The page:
Honestly, even the slide deck is far from great. Perhaps foolishly, I assumed that to be an opening salvo, with Trian and Peltz refining and narrowing their focus once Disney responded. It’s possible that’s still coming, but thus far, I’ve yet to see anything compelling from that camp. The advertising is vague and all over the place, and every single Peltz appearance that I’ve seen in the media has been bad. It wouldn’t surprise me in the least if he doesn’t do further interviews because they’ve been self-defeating.
It’s not as if the Walt Disney Company has executed a masterclass in rebuking Trian. Their first SEC filing was hardly ironclad. They left ample opportunity for critique of the current Board of Directors, among other things. The critical distinction is that Disney doesn’t need to make a killer case.
At this point, the company can sit back and play it safe. Trian’s arguments thus far have been unfocused and inconsistent, Peltz’s interviews have made him come across as a chaos agent, and “Restore the Magic” has lost whatever momentum it had thanks to a “so what?” marketing push.
On top of that, Disney’s stock is up over 25% in just the last month. In fairness, the broader market is also up considerably during that time, but it’s still a point in Disney’s favor when it comes to this campaign. It’s a lot easier to convince individual shareholders that the company needs to reduce runaway spending or reinstate the dividend when the stock is plummeting. Not so much when it’s surging. Quite simply, the status quo is much more appealing now than it was a couple months ago.
Nevertheless, the latest update comes as Trian and Disney have traded tepid letters. Trian asserted in an SEC filing that Disney shareholders should vote to remove Michael Froman from the company’s board and replace him with Nelson Peltz. In that, Trian reiterated the case it previously made on the “Restore the Magic” slide deck, while also narrowing the focus of its proxy fight to a specific seat.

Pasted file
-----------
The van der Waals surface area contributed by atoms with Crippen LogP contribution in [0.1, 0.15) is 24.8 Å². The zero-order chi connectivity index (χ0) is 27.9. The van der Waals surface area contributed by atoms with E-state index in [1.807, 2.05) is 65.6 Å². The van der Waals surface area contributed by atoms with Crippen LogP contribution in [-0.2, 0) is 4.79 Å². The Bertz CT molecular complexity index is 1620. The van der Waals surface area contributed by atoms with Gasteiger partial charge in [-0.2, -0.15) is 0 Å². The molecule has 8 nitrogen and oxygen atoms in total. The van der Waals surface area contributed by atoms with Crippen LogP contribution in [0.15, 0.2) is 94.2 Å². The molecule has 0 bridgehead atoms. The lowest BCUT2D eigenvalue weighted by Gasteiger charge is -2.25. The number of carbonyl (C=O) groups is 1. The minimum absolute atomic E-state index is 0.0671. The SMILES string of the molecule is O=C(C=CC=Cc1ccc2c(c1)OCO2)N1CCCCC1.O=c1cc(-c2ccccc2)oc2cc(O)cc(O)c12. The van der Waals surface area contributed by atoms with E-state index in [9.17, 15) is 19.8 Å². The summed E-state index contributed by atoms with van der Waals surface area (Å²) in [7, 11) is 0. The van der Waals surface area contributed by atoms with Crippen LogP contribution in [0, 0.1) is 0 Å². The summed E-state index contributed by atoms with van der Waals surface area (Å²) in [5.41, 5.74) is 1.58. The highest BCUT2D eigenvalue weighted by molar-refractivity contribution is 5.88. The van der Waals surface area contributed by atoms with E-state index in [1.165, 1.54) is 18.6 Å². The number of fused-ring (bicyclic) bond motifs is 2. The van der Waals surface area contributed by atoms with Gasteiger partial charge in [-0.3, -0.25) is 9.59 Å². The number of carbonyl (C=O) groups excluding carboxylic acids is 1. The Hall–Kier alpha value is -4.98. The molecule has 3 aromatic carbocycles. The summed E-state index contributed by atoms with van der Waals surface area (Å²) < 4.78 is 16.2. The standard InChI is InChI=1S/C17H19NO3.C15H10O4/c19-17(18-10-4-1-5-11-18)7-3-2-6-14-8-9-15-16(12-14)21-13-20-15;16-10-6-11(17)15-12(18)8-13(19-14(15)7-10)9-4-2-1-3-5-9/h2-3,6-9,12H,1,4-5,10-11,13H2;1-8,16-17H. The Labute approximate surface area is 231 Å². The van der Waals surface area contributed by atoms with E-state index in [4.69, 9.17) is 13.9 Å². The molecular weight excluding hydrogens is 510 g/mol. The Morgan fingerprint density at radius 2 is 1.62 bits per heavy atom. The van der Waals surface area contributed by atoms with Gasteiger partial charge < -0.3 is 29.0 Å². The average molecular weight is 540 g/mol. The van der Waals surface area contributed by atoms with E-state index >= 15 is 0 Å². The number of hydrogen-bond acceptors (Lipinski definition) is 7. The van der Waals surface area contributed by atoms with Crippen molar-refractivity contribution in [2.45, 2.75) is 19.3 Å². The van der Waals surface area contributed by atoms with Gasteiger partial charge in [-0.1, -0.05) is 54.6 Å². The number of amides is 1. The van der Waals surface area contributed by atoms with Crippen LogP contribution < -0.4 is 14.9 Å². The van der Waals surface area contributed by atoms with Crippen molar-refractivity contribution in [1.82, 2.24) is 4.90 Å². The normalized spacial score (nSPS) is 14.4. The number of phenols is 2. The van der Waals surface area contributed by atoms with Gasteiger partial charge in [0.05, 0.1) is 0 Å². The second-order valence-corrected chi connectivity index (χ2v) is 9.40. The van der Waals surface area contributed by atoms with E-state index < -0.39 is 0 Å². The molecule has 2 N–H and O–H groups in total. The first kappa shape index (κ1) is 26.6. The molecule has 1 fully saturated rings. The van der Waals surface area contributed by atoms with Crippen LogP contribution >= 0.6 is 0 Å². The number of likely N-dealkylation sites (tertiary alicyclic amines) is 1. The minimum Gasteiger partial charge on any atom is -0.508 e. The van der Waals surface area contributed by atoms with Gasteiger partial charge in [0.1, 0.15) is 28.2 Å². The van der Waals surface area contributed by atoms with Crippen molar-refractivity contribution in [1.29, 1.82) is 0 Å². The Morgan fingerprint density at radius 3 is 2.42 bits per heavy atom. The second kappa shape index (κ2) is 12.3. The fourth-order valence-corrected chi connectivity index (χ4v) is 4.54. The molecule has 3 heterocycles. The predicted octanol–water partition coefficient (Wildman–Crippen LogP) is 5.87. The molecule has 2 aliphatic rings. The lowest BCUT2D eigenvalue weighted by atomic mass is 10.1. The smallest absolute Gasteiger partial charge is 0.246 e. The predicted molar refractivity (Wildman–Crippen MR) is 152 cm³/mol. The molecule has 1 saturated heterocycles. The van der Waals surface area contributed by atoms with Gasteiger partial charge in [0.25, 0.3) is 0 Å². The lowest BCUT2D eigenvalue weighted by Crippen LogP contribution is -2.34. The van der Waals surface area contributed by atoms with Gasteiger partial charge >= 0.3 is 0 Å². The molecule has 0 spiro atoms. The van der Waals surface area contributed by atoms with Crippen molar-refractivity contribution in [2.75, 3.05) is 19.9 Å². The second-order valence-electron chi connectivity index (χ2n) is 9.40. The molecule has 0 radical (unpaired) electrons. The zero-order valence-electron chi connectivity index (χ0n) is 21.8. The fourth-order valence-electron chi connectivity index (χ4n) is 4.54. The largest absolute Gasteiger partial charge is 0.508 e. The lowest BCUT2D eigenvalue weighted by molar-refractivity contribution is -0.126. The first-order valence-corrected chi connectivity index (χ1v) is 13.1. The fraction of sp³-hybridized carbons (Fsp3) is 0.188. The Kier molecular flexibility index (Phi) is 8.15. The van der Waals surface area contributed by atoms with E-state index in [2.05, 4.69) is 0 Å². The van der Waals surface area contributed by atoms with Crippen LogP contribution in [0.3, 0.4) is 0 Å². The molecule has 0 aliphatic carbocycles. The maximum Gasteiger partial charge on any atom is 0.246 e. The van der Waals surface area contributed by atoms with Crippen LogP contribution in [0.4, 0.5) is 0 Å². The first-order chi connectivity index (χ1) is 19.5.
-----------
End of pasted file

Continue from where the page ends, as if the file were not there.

In their letter, Trian contends that Disney’s executives and directors do not want Nelson in the boardroom because “they don’t want to be challenged, answer hard questions, or have robust debates.” Trian goes on to contend that Peltz is experienced enough, committed enough and objective enough to insist that Disney live up to its full potential.
They argue that Peltz wakes up daily focused on Trian’s investments, whereas the current Disney directors “wake up with challenging day jobs: building cars, selling clothing, processing credit card transactions, sequencing genes. All important things.” (Okay, that did make me chuckle, but it’s probably a tad too subtle of a jab at the board’s lack of experience.) Trian claims the board’s lack of focus means they’re unable to ensure that 2023 and 2024 are nothing like 2022. (Whereas Peltz can.)
“Trian Group believes Mr. Froman has no experience as a public company director outside of Disney,” the firm said in a statement Thursday. “In contrast, Nelson Peltz has served on numerous public company boards over the last several years.” Trian further contends that this whole costly battle could’ve been avoided: Disney could have made room for Nelson before it decided to decrease its Board from 12 to 11 directors. Instead, it chose to shrink the Board.
“To help ensure the election of Nelson Peltz it is ESSENTIAL that Disney shareholders vote ‘FOR’ Nelson Peltz and ‘WITHHOLD’ on Michael B.G. Froman. If you do not ‘WITHHOLD’ on Michael B.G. Froman, this could jeopardize the goal of electing Nelson Peltz to the Board, even if you vote ‘FOR’ Nelson Peltz.”
All things considered, there’s nothing particularly noteworthy about this filing; this was an inevitability, as the focus of the fight would necessarily need to be narrowed to a specific seat that Peltz could (theoretically) take from a current Disney board member. It’s hard to see anything consequential in this filing.